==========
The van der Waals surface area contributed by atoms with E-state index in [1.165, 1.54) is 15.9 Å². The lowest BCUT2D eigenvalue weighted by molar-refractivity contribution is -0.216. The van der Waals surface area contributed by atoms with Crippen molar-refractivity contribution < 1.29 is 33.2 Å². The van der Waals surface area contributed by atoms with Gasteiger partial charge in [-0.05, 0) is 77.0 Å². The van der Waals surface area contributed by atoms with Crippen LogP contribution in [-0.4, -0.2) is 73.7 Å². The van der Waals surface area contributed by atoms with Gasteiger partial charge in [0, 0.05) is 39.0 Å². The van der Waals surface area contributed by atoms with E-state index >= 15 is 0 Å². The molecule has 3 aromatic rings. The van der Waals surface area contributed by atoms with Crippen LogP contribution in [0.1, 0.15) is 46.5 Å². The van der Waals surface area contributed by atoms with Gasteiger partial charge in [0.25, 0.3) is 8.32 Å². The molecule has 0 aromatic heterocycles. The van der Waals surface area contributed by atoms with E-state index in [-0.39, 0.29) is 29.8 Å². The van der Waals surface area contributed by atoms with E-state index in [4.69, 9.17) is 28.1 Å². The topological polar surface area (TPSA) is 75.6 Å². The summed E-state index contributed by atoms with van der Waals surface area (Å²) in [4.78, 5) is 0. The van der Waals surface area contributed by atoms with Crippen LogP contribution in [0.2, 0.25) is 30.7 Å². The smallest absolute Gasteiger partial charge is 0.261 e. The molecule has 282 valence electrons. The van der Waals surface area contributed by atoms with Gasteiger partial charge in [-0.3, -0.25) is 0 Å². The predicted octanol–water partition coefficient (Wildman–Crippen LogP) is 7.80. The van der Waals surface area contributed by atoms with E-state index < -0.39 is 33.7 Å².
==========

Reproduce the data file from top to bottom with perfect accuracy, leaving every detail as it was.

The van der Waals surface area contributed by atoms with E-state index in [1.165, 1.54) is 15.9 Å². The lowest BCUT2D eigenvalue weighted by molar-refractivity contribution is -0.216. The van der Waals surface area contributed by atoms with Crippen molar-refractivity contribution < 1.29 is 33.2 Å². The van der Waals surface area contributed by atoms with Gasteiger partial charge in [-0.05, 0) is 77.0 Å². The van der Waals surface area contributed by atoms with Crippen LogP contribution in [-0.4, -0.2) is 73.7 Å². The van der Waals surface area contributed by atoms with Gasteiger partial charge in [0, 0.05) is 39.0 Å². The van der Waals surface area contributed by atoms with E-state index >= 15 is 0 Å². The molecule has 3 aromatic rings. The van der Waals surface area contributed by atoms with Crippen LogP contribution in [0.1, 0.15) is 46.5 Å². The van der Waals surface area contributed by atoms with Gasteiger partial charge in [0.25, 0.3) is 8.32 Å². The molecule has 0 aromatic heterocycles. The van der Waals surface area contributed by atoms with E-state index in [-0.39, 0.29) is 29.8 Å². The van der Waals surface area contributed by atoms with E-state index in [4.69, 9.17) is 28.1 Å². The topological polar surface area (TPSA) is 75.6 Å². The summed E-state index contributed by atoms with van der Waals surface area (Å²) in [4.78, 5) is 0. The van der Waals surface area contributed by atoms with Crippen LogP contribution in [0.2, 0.25) is 30.7 Å². The smallest absolute Gasteiger partial charge is 0.261 e. The molecule has 282 valence electrons. The van der Waals surface area contributed by atoms with Gasteiger partial charge in [-0.3, -0.25) is 0 Å². The predicted octanol–water partition coefficient (Wildman–Crippen LogP) is 7.80. The van der Waals surface area contributed by atoms with E-state index < -0.39 is 33.7 Å².